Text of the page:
t-cells in "sterile" environments

kevin-ault at uiowa.edu kevin-ault at uiowa.edu
Mon Nov 30 19:01:32 EST 1998


There are some believers that think that atherosclerosis is an
infectious disease.  Hence these cells may be responding to infection
of the endothelium.  Most the recent literature concerns Chlamydia and
there are a number of good review articles out there.   -  Kevin Ault,
MD  University of Iowa 


Alec Redwood <aredwood at cyllene.uwa.edu.au> wrote:


>A question.

>T-cells are oftern seen in atherosclerotic lesions, they are also seen,
>to a lesser degree, in a process known as neo-intimal hyperplasia, which
>is seen in patients following vein grafts.  There is some discussion
>that T-cells in atherosclerotic lesions are seeing some pathogen
>(although this is very debatable).  However to the best of my knowledge
>there is no such evidence in neo-intimal hyperplasia (basically a
>thickening of the blood vessel wall as a result of smooth muscle
>proliferation).  Certain models in nude and immunosuppressed (t-cell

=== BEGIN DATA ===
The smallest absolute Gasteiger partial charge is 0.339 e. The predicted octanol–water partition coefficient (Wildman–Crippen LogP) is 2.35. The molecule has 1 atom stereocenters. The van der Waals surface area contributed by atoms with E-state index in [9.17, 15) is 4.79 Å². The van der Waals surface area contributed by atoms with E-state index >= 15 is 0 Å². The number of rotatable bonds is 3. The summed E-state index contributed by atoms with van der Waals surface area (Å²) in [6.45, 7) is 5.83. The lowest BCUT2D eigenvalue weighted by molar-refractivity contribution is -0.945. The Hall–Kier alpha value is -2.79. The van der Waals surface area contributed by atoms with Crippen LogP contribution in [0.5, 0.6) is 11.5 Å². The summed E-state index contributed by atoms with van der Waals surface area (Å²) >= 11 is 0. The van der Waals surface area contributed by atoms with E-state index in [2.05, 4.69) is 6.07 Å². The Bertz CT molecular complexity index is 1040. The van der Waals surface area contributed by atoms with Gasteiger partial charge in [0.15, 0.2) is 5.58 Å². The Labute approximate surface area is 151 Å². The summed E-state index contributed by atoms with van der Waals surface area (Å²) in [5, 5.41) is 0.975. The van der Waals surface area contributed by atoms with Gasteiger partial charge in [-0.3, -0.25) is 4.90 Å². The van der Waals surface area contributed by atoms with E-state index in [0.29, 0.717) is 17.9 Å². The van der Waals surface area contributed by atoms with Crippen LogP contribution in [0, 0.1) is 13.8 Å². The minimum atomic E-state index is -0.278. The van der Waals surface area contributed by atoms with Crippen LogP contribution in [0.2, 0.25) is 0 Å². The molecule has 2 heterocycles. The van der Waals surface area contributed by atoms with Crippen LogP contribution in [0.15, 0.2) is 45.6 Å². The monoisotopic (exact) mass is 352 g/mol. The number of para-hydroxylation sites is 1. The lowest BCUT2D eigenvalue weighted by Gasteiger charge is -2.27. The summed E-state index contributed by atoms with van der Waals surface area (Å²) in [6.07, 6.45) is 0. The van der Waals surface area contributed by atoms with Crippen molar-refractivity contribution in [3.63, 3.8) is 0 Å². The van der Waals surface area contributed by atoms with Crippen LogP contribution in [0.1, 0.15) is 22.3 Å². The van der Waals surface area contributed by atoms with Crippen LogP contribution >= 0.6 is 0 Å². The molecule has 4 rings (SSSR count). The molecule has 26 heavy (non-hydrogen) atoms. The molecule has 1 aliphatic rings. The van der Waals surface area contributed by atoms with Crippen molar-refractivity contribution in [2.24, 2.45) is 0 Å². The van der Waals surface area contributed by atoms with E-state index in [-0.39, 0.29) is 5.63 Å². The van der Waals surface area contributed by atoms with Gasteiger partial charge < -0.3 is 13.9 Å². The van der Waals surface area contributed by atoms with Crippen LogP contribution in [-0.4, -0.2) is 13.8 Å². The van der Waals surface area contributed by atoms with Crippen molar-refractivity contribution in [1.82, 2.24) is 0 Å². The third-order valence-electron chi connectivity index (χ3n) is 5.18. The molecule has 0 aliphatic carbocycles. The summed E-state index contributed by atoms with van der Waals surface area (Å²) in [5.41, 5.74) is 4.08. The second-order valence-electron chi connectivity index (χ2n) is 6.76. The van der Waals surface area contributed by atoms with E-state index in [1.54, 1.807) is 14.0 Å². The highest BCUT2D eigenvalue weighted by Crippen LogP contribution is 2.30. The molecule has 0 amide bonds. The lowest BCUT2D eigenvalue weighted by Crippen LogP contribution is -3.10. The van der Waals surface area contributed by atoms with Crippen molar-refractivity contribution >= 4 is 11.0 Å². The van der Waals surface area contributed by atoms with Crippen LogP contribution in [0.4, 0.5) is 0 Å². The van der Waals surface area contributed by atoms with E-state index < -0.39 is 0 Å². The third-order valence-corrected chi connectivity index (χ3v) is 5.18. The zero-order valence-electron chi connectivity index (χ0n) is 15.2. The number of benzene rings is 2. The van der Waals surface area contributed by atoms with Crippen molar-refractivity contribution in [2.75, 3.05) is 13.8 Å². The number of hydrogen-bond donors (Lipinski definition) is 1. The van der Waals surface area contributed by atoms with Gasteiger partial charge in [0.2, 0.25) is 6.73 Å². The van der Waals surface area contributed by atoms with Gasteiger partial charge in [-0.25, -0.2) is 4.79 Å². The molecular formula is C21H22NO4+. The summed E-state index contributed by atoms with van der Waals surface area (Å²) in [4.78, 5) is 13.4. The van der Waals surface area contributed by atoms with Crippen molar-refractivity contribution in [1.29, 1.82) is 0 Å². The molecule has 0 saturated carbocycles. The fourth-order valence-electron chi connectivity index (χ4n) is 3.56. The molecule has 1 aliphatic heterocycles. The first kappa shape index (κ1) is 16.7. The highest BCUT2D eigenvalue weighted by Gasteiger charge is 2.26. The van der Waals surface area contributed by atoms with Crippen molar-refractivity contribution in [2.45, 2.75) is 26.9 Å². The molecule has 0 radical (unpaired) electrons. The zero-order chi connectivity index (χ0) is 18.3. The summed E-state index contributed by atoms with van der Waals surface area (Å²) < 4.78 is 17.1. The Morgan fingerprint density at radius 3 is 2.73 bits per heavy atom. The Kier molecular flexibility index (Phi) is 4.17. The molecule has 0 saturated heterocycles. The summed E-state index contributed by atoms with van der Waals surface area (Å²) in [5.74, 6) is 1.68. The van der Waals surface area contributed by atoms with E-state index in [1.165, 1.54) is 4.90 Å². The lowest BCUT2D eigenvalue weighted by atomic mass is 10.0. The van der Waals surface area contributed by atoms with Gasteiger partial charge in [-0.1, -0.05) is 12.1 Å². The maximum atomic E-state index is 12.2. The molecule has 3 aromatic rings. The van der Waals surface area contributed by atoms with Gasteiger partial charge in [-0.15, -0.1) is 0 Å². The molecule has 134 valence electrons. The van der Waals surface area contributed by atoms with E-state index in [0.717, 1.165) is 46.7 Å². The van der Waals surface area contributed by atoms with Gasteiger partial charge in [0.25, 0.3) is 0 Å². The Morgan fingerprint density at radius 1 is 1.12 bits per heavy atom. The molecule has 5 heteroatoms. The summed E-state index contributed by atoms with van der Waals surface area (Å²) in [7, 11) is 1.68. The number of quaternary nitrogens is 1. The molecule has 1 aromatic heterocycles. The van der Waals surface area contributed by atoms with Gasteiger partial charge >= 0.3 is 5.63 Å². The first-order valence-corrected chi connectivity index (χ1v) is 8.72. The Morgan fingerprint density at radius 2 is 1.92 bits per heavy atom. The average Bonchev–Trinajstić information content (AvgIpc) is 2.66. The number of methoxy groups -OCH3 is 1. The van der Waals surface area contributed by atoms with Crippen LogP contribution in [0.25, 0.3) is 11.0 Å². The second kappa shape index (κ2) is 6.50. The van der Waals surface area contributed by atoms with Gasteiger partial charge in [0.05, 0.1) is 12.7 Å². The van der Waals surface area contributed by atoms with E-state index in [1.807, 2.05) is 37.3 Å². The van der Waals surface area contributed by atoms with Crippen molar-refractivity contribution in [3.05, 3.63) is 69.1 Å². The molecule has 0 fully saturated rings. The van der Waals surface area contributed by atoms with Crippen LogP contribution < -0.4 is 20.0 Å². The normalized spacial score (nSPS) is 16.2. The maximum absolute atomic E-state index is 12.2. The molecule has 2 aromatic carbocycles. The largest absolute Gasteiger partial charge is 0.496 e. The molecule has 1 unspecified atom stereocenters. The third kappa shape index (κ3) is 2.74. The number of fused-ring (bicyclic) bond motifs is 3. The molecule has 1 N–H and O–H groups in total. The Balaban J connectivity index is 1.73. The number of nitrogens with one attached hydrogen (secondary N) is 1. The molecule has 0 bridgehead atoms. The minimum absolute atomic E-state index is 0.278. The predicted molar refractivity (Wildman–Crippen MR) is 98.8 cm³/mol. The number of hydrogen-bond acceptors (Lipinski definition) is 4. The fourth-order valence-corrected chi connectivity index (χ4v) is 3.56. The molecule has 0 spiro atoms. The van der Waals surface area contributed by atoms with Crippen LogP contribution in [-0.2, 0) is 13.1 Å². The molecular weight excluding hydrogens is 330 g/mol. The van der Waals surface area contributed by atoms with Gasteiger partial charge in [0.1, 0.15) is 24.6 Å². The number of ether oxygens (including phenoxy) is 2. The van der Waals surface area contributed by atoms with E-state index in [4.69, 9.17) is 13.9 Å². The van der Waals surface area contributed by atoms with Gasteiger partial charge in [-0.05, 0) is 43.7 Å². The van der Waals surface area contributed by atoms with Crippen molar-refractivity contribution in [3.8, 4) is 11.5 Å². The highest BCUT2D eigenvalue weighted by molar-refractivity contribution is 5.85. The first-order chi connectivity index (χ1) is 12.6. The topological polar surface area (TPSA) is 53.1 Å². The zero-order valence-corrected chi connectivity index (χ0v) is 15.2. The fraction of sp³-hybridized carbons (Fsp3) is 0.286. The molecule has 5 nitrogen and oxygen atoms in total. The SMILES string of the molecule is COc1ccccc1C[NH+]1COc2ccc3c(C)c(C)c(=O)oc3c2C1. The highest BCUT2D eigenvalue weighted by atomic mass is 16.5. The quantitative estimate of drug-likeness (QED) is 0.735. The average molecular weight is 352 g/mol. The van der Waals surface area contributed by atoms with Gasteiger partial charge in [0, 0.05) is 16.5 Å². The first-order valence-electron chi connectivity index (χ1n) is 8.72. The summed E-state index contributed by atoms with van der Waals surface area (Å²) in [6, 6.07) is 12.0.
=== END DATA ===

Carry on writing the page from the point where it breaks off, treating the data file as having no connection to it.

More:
>depleted or cylco A)  rats show that T-cells can either increase or
>degrease neo-intimal hyperplasia.

>The question...more of a discussion actually

>What are they doing there?  There is no evidence of an Ag (could it be
>self).  If they are just by standers why do they have an effect?  What
>activates them to produce IFN-gamma (as some suggest)... no Ag (and
>probably no second signal).  This seems to be a forgoten area as many
>"healing" responses appear to have a T-cell component.  Why are they
>there and how do they function...aparently outside their normal Ag
>sepecific role...In fact do they function in this role, is it all
>artifact.

>Any suggestions?







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